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Dump opponents meet on 'country in between'



'We are the joy, the sadness, the anger and the peace.' With these moving words, Adnyamathanha Elders Aunty Enice Marsh and Geraldine Anderson opened a significant gathering in Port Augusta last month. People from the Flinders Ranges and the Kimba farming region, still threatened by the federal government's plans to deposit the nation's radioactive waste, met again 'on the country in between'.

Pictured: Greg Bannon (centre), Chairperson of FLAG, with Kimba and Flinders Ranges community members, ready to present hundreds of postcard petitions to Rowan Ramsey, Coalition federal member for Grey. Photo credit: Mara BonacciFor some months now, no further government decisions have been taken — or at least not conveyed — as to the preferred final site for the nation's long-lived intermediate and low-level nuclear waste.

On 18 December, following the Barngala people's similar move in August against the Kimba Council, the Adnyamathanha Traditional Lands Association (ATLA) of the Flinders Ranges took to court the local council's ruling to exclude non-resident Traditional Owners from a community ballot on the matter. Maurice Blackburn Lawyers, representing ATLA pro bono, see the situation as a justice issue. The 30 January decision deadline has come and gone.

Peter Woolford is the chairperson of the aptly named 'It Goes Against the Grain' group of farmers and townspeople of the Kimba region who oppose the dump and its threat to their international grain markets. From his long interview for the 7.30 Report on 28 March, only a few brief words survived the final cut, but he was pleased it was his main point: 'We're not activists — I'm a third generation farmer.'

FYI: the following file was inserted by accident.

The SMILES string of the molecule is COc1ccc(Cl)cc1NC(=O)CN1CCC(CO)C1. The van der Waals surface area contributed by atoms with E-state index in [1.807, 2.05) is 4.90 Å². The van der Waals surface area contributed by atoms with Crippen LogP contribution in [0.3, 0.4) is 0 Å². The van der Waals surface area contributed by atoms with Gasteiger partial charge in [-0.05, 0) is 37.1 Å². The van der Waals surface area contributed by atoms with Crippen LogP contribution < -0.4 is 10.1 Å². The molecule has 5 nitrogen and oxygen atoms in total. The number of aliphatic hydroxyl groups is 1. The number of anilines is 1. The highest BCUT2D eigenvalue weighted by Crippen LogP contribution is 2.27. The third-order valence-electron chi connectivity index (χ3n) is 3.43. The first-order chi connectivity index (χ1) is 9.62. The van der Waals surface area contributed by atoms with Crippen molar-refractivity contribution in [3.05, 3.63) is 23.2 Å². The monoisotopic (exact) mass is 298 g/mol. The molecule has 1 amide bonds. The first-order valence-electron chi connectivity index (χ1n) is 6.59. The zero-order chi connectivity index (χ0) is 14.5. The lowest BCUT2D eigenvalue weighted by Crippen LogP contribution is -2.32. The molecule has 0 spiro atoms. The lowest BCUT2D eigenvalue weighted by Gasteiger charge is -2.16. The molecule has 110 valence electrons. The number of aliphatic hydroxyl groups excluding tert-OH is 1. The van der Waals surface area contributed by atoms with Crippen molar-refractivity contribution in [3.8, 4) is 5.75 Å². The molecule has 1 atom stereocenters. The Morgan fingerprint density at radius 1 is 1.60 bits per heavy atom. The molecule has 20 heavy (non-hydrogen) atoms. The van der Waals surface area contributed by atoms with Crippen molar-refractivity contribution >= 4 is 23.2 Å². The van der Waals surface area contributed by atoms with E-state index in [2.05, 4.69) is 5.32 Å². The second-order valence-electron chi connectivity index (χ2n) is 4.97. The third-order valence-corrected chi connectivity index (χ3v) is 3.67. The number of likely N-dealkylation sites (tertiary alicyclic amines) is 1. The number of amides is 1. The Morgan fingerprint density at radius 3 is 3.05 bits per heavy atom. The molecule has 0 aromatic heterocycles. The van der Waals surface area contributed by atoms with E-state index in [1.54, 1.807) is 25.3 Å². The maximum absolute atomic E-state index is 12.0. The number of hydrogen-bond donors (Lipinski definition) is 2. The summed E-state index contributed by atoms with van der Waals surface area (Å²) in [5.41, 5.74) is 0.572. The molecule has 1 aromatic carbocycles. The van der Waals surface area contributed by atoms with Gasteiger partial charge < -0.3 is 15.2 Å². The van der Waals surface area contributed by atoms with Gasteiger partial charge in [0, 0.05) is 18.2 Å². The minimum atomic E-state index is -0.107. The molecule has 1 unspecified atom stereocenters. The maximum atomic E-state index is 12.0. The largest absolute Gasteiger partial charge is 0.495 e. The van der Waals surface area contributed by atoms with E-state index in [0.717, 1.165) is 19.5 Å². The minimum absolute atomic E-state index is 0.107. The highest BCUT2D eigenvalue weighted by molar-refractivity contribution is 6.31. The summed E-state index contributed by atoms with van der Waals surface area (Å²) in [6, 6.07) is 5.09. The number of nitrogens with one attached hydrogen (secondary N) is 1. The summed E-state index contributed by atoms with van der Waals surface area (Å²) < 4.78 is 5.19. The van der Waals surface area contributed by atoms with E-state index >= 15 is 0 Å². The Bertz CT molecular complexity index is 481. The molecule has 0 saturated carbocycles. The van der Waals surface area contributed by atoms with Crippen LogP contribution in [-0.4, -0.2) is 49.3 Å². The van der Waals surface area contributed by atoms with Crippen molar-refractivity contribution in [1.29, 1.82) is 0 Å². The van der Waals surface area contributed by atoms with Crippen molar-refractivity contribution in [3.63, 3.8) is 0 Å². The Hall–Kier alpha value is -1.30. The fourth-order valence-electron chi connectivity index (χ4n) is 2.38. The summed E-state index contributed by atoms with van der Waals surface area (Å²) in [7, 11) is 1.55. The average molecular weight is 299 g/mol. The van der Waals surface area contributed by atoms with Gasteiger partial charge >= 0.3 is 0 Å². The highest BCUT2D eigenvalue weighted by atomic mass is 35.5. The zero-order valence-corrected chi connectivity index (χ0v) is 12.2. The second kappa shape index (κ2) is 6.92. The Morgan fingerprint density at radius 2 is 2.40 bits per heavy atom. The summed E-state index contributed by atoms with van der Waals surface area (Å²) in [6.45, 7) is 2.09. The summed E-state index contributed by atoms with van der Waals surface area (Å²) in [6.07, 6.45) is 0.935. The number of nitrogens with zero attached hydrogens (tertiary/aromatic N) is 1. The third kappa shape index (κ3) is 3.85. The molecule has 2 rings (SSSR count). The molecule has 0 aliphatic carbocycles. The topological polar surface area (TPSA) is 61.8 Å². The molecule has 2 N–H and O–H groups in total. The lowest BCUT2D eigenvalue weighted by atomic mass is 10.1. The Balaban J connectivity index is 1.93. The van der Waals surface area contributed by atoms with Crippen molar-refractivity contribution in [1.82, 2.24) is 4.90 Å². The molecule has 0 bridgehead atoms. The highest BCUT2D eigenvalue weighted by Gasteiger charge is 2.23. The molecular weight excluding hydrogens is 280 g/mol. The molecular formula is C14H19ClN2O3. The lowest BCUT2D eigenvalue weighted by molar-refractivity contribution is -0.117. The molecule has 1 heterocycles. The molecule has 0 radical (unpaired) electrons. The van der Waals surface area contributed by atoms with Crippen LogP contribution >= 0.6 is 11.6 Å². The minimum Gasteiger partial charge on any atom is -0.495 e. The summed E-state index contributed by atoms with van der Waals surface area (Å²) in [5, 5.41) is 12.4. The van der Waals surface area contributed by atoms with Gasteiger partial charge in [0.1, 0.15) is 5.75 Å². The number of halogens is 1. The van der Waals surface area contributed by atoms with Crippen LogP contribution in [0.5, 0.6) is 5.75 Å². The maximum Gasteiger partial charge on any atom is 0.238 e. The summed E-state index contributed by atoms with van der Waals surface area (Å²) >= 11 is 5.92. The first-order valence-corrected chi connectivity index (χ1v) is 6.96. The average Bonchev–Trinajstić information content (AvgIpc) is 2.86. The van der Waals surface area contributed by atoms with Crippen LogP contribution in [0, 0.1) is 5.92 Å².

His report to the Port Augusta gathering spoke of much activity, notably that the anti-dump farmers' stand at the Cleve Field Days had attracted 1000 petitions. Meanwhile, farmer colleague Tom Harris, now on the Kimba Council, provides 'some balance' to the otherwise pro-dump farmers/townspeople councillors.

Originally bound to the Flinders by the tragic loss of his ten year old brother there in 1959, Greg Bannon, chairperson of FLAG (Flinders Local Action Group), paid tribute to the Adnyamathanha: 'Support from the TOs in community from the start has been great and inspiring and has given strength to the rest of us who have no home but here.' FLAG's many activities include writing letters, making submissions, media appearances, presenting to the local council, and more.

Meanwhile the mental anguish of community conflict and concern — either for country or from the cash benefits promised by government — continues within both communities. The 7.30 Report highlighted this, with people on both (mainly pro) sides of the issue given voice. As Woolford wondered aloud to us in Port Augusta: 'How is our town to heal, whichever way the decision goes?'


"How can serious environmental matters in South Australia become as important in the national consciousness as those in the eastern states?"


Also in April, Friends of the Earth associates, Mara Bonacci and Dr Jim Green, travelled to Port Pirie, Port Augusta, Whyalla and Port Lincoln to meet with councils, election candidates for the Division of Grey, trade unions and Traditional Owners. Months after independent environmental expert David Noonan's careful study of government documents revealed the ports named to possibly receive the nuclear waste, local people including council members of proposed port towns, still had no idea of this reality.

Younger members of the areas affected are speaking out. Adnyamathanha Candace Champion is standing for the Greens in the coming election. The Kimba young people are asking why they have been given no voice. As Adnyamathanha law student Dwayne Coulthard declares: 'South Australia is being smashed right now — UCG [Underground Coal Gasification], the Bight and the Nuclear Waste Dump. How do we make this a reality for people?'